I’m afraid this might not help with your final, but the question is a bit wrong.
For comparison: do religious believers give reasons they don’t believe in other gods, say Zeus or Odin?
People don’t generally need reasons not to believe in something. Not believing in things is the default position; it’s the position we’re all born with. This is implicit atheism – not believing in god(s) because no one has ever suggested to you the idea of a god.
The other answers, with which I largely agree, give reasons are those of explicit atheists – people who’ve thought about at least one conception of god and found the ideas unconvincing.
These are probably similar reasons why you don’t (presumably) don’t believe in fairies, unicorns, alien abductions, etc. Perhaps that analogy will be useful in your final. It might depend on whether the exam is looking for reasons that atheists give for not believing or the reasons that believers think that atheists have for not believing in their god.
In my experience believers either assume or are taught that atheist don’t believe because:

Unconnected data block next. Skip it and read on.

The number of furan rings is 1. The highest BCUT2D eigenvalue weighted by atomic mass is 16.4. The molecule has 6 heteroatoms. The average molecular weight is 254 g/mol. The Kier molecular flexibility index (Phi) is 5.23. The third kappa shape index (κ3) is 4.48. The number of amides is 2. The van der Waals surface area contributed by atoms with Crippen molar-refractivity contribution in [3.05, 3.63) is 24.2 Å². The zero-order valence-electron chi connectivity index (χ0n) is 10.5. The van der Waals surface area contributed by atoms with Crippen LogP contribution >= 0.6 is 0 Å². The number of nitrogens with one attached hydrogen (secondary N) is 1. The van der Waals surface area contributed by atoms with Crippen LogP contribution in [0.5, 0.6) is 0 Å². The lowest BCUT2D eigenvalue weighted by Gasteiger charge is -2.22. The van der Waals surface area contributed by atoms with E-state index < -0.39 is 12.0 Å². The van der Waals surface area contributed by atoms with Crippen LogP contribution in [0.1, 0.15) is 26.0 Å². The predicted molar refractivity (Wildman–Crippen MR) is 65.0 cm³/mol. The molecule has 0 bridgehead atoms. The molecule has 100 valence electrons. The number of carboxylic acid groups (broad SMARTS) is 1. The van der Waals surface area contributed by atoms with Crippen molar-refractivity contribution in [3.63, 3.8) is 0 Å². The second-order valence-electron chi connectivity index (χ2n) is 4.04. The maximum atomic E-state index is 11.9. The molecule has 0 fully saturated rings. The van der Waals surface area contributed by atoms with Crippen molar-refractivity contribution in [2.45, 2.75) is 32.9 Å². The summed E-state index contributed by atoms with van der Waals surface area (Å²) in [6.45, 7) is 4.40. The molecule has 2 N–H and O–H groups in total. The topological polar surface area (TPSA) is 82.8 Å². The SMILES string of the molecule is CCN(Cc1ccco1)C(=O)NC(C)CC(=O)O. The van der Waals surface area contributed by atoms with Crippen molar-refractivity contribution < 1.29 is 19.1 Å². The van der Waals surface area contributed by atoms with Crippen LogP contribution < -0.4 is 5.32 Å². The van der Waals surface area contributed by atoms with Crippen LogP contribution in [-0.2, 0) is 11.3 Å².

a. They don’t want to be told what to do by a god or religion.
b. They find religious believers annoying.
c. They hate God. (This one doesn’t even make sense. How can you hate something you don’t think exists? Do you hate Thor?)
Actually, the exam may be looking for arguments against the existence of god(s) – explicit atheism again. My guess is that the following answers would score full marks.
1. The problem of evil (how does a good god allow evil and human suffering?)
2. The problem of religious confusion (so many religious make contradictory claims that cannot all be true)
3. The problem of divine hiddenness (If god wishes to be known to humankind, why is his/her/its presence not clear and obvious? If you think it is obvious, see 2.)
Really these are reasons that specific religious claims are wrong, the detail of “We don’t find any religious conceptions of god convincing.” – but it is probably what the question wants you to say.
It might be worth reading more about those three arguments, and there are many more. You can start here.
So I hope that has been some help. If you actually want to understand atheists – good for you – see answers from real atheists. To get the points for the exam, I’d suggest 1, 2 and 3 above. If you want to suck up to a narrow-minded believer, try a, b, c – or be a hero and educate them about real atheists! :-)
Posted: November 10th 2012
See all questions answered by Eshu